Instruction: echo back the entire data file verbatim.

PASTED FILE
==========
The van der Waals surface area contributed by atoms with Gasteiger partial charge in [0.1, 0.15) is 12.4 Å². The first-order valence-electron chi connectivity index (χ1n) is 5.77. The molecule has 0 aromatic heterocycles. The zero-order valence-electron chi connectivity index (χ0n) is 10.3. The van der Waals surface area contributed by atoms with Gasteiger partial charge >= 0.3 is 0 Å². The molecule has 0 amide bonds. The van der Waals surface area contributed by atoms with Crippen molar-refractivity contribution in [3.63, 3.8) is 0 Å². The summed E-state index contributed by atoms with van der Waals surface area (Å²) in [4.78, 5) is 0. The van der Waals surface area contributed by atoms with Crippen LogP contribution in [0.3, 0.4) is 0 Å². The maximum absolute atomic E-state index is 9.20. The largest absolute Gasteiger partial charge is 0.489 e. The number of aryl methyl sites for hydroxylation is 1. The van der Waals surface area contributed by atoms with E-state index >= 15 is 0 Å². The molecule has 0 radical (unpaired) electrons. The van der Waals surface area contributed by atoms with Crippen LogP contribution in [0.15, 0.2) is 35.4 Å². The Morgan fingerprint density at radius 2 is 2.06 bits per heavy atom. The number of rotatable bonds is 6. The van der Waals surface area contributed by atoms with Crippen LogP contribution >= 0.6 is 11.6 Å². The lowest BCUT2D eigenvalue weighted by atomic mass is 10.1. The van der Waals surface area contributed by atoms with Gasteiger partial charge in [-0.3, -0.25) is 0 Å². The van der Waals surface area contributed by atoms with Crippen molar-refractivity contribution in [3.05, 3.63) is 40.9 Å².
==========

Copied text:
The van der Waals surface area contributed by atoms with Gasteiger partial charge in [0.1, 0.15) is 12.4 Å². The first-order valence-electron chi connectivity index (χ1n) is 5.77. The molecule has 0 aromatic heterocycles. The zero-order valence-electron chi connectivity index (χ0n) is 10.3. The van der Waals surface area contributed by atoms with Gasteiger partial charge >= 0.3 is 0 Å². The molecule has 0 amide bonds. The van der Waals surface area contributed by atoms with Crippen molar-refractivity contribution in [3.63, 3.8) is 0 Å². The summed E-state index contributed by atoms with van der Waals surface area (Å²) in [4.78, 5) is 0. The van der Waals surface area contributed by atoms with Crippen LogP contribution in [0.3, 0.4) is 0 Å². The maximum absolute atomic E-state index is 9.20. The largest absolute Gasteiger partial charge is 0.489 e. The number of aryl methyl sites for hydroxylation is 1. The van der Waals surface area contributed by atoms with E-state index >= 15 is 0 Å². The molecule has 0 radical (unpaired) electrons. The van der Waals surface area contributed by atoms with Crippen LogP contribution in [0.15, 0.2) is 35.4 Å². The Morgan fingerprint density at radius 2 is 2.06 bits per heavy atom. The number of rotatable bonds is 6. The van der Waals surface area contributed by atoms with Crippen LogP contribution >= 0.6 is 11.6 Å². The lowest BCUT2D eigenvalue weighted by atomic mass is 10.1. The van der Waals surface area contributed by atoms with Gasteiger partial charge in [-0.3, -0.25) is 0 Å². The van der Waals surface area contributed by atoms with Crippen molar-refractivity contribution in [3.05, 3.63) is 40.9 Å².